3 May 2016

Farewell and the New Football

I genuinely love you, mate. Oi, don’t look down at your pint… I’m talking to you.

You can pick out a green shoot from the dullest light of a Luton Town false dawn. You can lasso five minutes of Lutopia from 90 of the most mundane, and let that orange thread drag you through the cold mud of the fixture list until you find next one. That little run. A bit of form. Season after season. The gentle throb of hope in the sole of each pristine adidas Gazelle.  

They say it’s the hope that kills you. And fairy tales born from this forgotten end of football have been few and far between; but whatever your persuasion, so far 2016’s had its Roy of the Rovers pyjamas on, and you’d be a cold plastic seat in Milton Keynes if you didn’t let it get to you a bit.

Forgetting for a moment that Leicester have a Thai billionaire pouring money into fairly racist pre-season orgies and the pockets of unfancied, but nevertheless well-travelled tinkers and tinkermen, the fact that they’ve actually won the *actual* Premier League off the back of a relegation battle means something.

Just as Jamie Vardy and his next England rival Andre Gray climbing to the penthouse of the English game from its mouldy basement flat in a few short years means something too.

Maybe the money has dulled the senses of football’s powerful elite into impotence, leaving the gates to glory unguarded for a spikey-haired non-league underclass to pounce. The Ride of the White Vanaraman they’ll call it.

2016’s had that feeling of a crumbling status quo about it from the off though hasn’t it? Terror, war, fractured Unions from Scotland to Brussels, from classrooms to hospital wards. Bowie. Prince. Foundations creaking; your heroes dead. Could modern football be beginning to topple too?

Our own brief dalliance with what passes for continuity in the modern game ended too, with John Still heading back from whence he came and Nathan Jones ushering in a new era, attempting to strike his match on increasingly damp-smelling kindling.

But with that Leicester thing and that Vardy thing, and that Andre thing… In the space of a season it feels like football’s gone from being on its arse to being on its head. Like anything might be possible. The New Football.

We had a baby son recently. As a result, my attempts at regularly writing this, let alone getting on a train to Kenilworth Road have, like Peter Thomson, stumbled, scratched their arse and then just laid down on the floor for a bit. So I’ve decided it’s the right time to draw a line.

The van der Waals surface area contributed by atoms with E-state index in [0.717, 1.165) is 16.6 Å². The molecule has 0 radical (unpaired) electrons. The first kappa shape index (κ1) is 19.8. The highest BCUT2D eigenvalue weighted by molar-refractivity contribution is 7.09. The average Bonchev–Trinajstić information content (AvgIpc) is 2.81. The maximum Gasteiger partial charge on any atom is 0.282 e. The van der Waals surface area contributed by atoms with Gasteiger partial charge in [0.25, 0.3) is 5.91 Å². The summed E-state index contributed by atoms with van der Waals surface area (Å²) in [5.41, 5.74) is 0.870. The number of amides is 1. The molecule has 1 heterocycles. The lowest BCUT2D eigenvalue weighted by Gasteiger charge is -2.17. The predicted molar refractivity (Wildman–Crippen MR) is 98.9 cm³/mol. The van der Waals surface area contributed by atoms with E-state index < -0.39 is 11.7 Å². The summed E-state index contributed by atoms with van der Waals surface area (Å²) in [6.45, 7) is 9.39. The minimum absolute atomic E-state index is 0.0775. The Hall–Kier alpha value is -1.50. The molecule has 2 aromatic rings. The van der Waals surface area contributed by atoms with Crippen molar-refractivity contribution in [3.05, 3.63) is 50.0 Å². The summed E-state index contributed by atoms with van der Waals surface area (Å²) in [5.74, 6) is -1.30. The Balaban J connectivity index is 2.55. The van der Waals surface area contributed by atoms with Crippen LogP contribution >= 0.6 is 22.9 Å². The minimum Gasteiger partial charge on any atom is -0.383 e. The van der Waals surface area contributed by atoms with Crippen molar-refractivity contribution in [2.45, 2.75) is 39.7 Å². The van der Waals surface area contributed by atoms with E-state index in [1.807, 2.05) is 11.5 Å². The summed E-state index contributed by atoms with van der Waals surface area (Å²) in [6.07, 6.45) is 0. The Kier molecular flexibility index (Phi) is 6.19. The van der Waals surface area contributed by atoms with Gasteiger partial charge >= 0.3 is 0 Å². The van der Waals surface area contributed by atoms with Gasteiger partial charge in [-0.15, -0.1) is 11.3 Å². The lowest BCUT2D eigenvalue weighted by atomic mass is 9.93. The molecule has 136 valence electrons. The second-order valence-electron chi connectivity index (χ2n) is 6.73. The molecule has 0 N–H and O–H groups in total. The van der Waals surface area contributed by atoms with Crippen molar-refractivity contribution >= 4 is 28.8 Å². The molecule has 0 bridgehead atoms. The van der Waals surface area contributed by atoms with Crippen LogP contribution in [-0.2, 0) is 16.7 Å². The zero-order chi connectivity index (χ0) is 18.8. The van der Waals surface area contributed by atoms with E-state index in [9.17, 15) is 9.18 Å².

Since I started it in about 2011ish, this blog has been about the romance of this beautiful old Football Club’s decline and rebirth. It’s been about the plodding prospect of pubs and terraces, the piss on your shoes and the bruises on your calves. About you and me. From non-league and no hope, to where we are today: the brink of nailing down a shiny new ground, with a bright young manager in the brave world of New Football. Where there are no rules anymore. Or probably just loads more magnificent, dripping piles of inevitable Luton until we’re dead.

So this is the last post on the leftmidfield bugle. I’m off to indoctrinate my son into this weird thing of ours. I haven’t worked out if the club matters more now that he’s here or less. I’ll let you know in a bit, mate. Cheers for reading it all if you have.

Decent when Watford didn’t win a trophy again, wasn’t it?

Up the Town.  


  1. thanks Kevin; you'll be missed

  2. thanks Kevin; you'll be missed

  3. Always a great read, thank you

  4. Always a great read, thank you

  5. Lovely piece again from Left Midfield. Sorry to see you leave the field, but great there's a fledgling Crowe waiting in the wings.

  6. ive read and enjoyed your blog from uni, where I couldn't always attend matches to working in London where I again couldn't always attend.
    You'll be sorely missed.
    BUT - in turn we've gained another Hatter and thank god for that. Good Luck and thanks for giving me a slice of Luton where ever I was! X

  7. There aren't many bloggers with your literary skill and imagination. None, in fact. So farewell and thank you for entertaining us in such style.

  8. Thanks, everyone. Especially if you commented twice. Much love. x